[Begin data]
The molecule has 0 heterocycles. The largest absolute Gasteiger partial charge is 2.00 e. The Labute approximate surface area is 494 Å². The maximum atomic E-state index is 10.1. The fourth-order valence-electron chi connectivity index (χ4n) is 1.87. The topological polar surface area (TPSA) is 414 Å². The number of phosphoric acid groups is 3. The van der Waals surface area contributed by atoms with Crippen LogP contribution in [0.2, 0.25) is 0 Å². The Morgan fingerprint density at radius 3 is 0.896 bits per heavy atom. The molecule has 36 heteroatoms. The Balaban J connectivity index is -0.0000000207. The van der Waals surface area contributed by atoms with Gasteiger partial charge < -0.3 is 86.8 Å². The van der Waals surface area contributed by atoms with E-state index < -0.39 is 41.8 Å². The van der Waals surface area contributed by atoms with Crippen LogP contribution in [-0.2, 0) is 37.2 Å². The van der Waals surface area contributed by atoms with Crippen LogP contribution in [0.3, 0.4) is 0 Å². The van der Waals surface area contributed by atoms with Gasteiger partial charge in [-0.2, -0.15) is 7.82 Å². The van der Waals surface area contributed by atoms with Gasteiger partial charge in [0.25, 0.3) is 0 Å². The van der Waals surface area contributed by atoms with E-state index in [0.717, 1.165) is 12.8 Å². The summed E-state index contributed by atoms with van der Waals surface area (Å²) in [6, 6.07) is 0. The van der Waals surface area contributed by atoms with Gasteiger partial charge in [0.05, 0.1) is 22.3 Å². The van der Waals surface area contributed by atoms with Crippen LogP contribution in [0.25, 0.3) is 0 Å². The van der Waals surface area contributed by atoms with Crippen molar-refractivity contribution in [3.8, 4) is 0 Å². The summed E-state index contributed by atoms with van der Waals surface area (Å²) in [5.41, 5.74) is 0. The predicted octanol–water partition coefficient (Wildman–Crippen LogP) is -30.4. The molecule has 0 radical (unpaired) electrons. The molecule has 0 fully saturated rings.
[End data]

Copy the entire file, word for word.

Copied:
The molecule has 0 heterocycles. The largest absolute Gasteiger partial charge is 2.00 e. The Labute approximate surface area is 494 Å². The maximum atomic E-state index is 10.1. The fourth-order valence-electron chi connectivity index (χ4n) is 1.87. The topological polar surface area (TPSA) is 414 Å². The number of phosphoric acid groups is 3. The van der Waals surface area contributed by atoms with Crippen LogP contribution in [0.2, 0.25) is 0 Å². The Morgan fingerprint density at radius 3 is 0.896 bits per heavy atom. The molecule has 36 heteroatoms. The Balaban J connectivity index is -0.0000000207. The van der Waals surface area contributed by atoms with Gasteiger partial charge < -0.3 is 86.8 Å². The van der Waals surface area contributed by atoms with E-state index < -0.39 is 41.8 Å². The van der Waals surface area contributed by atoms with Crippen LogP contribution in [-0.2, 0) is 37.2 Å². The van der Waals surface area contributed by atoms with Crippen LogP contribution in [0.3, 0.4) is 0 Å². The van der Waals surface area contributed by atoms with Gasteiger partial charge in [-0.2, -0.15) is 7.82 Å². The van der Waals surface area contributed by atoms with Gasteiger partial charge in [0.25, 0.3) is 0 Å². The van der Waals surface area contributed by atoms with E-state index in [0.717, 1.165) is 12.8 Å². The summed E-state index contributed by atoms with van der Waals surface area (Å²) in [6, 6.07) is 0. The van der Waals surface area contributed by atoms with Gasteiger partial charge in [0.05, 0.1) is 22.3 Å². The van der Waals surface area contributed by atoms with Crippen LogP contribution in [0.25, 0.3) is 0 Å². The van der Waals surface area contributed by atoms with Crippen molar-refractivity contribution in [3.8, 4) is 0 Å². The summed E-state index contributed by atoms with van der Waals surface area (Å²) in [5.41, 5.74) is 0. The predicted octanol–water partition coefficient (Wildman–Crippen LogP) is -30.4. The molecule has 0 radical (unpaired) electrons. The molecule has 0 fully saturated rings.